The $5bn offer comes weeks after the two companies buried the hatchet over Rolls-Royce Motors and agreed to split the Rolls and Bentley brands.
Piech made the extraordinary offer in an interview at the Hanover truck show with the prestigious German newspaper Suddeutsche Zeitung.
BMW shares rose 77 marks, or 6.3p per cent, to 1,302 marks and VW shares rose by 1.5 marks, or 1.1 per cent on the news.
Significantly, Suddeutsche is the main newspaper in Munich, BMW's home town, leading some analysts to speculate that the remarks were deliberately aimed at sowing dissension within the Quandt family, the 46 per cent shareholder in the Bavarian company, whose consent would be needed for any merger deal.
The move appears to have been prompted by VW's concerns that it may be left behind following the giant DaimlerChrysler merger earlier this year. Piech has failed to strike a deal with either Volvo or Scania, the Swedish truckmakers.
BMW yesterday refused to comment on Piech's remarks insisting that the issue was a matter for its shareholders.
But the BMW management board chairman, Eberhard Von Kuenheim, said when the idea of a defensive share swap between the two companies was first mooted by Piech that he believed the conditions were not right.
Von Kuenheim is very close to Joanna Quandt, matriarch of the BMW clan. She is the widowed third wife of Herbert Quandt who bought 30 per cent of the company in 1960 at a time when it was virtually on its knees.
Piech has clearly not been put off. Analysts said he may have been encouraged by the rumblings that followed a DM3bn rights issue earlier this year which suggested that the younger generation of Quandts were not as committed to the company as Joanna.
The BMW management, say observers, is also getting more chary about being able to finance future model development on its own, particularly now it is finding turning Rover around a harder task than it originally assumed.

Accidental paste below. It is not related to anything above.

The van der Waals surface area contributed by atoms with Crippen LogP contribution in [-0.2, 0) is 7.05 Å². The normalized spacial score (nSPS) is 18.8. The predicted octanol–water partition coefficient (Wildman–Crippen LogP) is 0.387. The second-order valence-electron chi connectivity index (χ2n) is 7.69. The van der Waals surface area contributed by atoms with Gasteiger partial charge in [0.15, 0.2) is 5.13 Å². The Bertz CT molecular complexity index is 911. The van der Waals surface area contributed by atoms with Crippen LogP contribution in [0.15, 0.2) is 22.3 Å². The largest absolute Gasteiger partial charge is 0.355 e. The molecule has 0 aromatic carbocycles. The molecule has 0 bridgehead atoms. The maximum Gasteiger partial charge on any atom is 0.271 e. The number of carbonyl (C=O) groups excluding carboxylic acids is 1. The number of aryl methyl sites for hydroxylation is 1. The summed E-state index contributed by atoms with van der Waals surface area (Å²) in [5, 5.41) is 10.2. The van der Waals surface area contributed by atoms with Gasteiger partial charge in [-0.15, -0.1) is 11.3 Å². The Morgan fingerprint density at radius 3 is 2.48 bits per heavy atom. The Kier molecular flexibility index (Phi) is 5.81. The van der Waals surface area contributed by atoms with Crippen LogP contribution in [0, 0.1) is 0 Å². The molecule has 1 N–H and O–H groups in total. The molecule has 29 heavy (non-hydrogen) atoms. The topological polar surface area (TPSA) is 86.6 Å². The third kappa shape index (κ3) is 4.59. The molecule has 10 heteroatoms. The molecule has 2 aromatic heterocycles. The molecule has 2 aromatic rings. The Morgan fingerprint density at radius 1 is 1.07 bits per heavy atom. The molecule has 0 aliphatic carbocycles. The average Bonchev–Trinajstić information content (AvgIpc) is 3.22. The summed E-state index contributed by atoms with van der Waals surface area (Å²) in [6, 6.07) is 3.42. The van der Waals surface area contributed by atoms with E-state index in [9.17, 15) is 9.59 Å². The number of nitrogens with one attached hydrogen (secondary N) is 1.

The Quandts were recently on the receiving end of a similar approach from the Agnelli family who control Fiat, the Italian carmaker. They are also increasingly nervous about the company's long-term future should the DaimlerChrysler deal spark a wholesale shakeout in the industry, particularly if followed by another downturn in car sales.
One analyst said: "BMW is making hay at the moment. But this is a company which thinks long-term, 10 to 25 years. Scale is important in this industry.
"If they were to put themselves up for sale, you would be trampled in the rush. But they may be wondering that if they hang about too long the other attractive partners may have all paired off."
The precise breakdown of the Quandt family shareholding is a closely guarded secret. But a German newspaper claimed several years ago that Joanna has 17.9 per cent, while Stefan, Herbert's son owns 18 per cent. Joanna's daughter Susanna Klatten owns13.2 per cent.